Group meetings are generally held Thursdays from 2-4p unless I am travelling or can't make it for other reasons. You're always welcome to have a group meeting even when I am not around and I encourage it. Generally the idea is that each person will either present formally or informally what they did from the time of their latest presentation.
A group social/dinner/happy hour follows after the group meeting which in the past has lasted until 7a the next morning.
In addition to attending the group meetings and making a formal or informal presentation, every member of the group is expected to submit a weekly report detailing their progress to the [archived group mailing list (firstname.lastname@example.org; see below for details.) These messages are archived in Google Groups and you can log in there to read past messages and search through them. It is expected that they will be archived forever, so use your judgement wisely on what you write.
Weekly reports are important for your career development as an independent scientist, to maintain and motivate collaborations within the group, and to obtain feedback on your progress. Weekly reports should reflect research done within the group, but can also elaborate on whatever else is going on in your life to foster other types of connections. For some of us this has included everything from social life to coursework and work done in other research rotations (from being a PI to being a graduate student to marriages and births of offspring). Reports are due by group meeting every week (2pm Thursdays), but if you are late, please still send one along. Better late than never.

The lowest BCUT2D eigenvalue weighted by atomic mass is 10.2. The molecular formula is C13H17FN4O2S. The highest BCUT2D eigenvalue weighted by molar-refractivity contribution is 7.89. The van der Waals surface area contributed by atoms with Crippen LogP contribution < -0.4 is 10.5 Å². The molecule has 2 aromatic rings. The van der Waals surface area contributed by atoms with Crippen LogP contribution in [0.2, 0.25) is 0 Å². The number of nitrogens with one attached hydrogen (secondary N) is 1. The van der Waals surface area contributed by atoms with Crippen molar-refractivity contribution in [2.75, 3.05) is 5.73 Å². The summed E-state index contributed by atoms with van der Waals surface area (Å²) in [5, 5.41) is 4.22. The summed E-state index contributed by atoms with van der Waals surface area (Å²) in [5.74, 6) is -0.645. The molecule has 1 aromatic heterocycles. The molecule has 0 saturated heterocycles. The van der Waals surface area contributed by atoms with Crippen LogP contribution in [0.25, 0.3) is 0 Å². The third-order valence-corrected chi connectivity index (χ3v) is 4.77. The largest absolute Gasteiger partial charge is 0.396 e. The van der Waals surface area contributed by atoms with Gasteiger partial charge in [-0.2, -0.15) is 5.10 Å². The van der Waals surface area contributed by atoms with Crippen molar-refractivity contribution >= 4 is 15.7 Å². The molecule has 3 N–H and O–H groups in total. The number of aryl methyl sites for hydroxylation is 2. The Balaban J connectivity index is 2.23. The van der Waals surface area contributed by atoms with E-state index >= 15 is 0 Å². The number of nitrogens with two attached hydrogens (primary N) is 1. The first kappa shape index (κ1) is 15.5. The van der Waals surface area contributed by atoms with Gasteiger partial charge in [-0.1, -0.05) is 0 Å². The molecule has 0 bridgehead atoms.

Mailing list archive
In addition to archiving weekly reports, the email@example.com archived mailing list can also be used for any scientific discussions that you feel should be archived for posterity's sake. You can access previous posts at http://groups.google.com/group/samudrala-compbio . This is a good idea to learn how things work and people who've done this have reported positive results.
A good way to present your results is to connect them to your weekly presentations and data generated using the file archive below. However, since there's an inertial barrier for me (or anyone else) to go over these files, it would help to summarise any major conclusions/outcomes/etc. obtained (rather than just stating what you did).
File (group) archive
ALL the presentations and data from our group (talks at group meetings, PDFs sent to me, any results, posters, talks at conferences, abstract submissions, paper submissions, grants, RMSD vs. score plots, WHATEVER) and anything you wish me to see should be put in our group archive and pointers should be given to this data. I deem this necessary since whenever I write a grant or need to look up something, the downtime is too long for me to wait for a response. Plus it's good to have a historical record. Consider this the equivalent of a bench person's laboratory note book, which I think is an excellent practice that computational scientists should get into doing.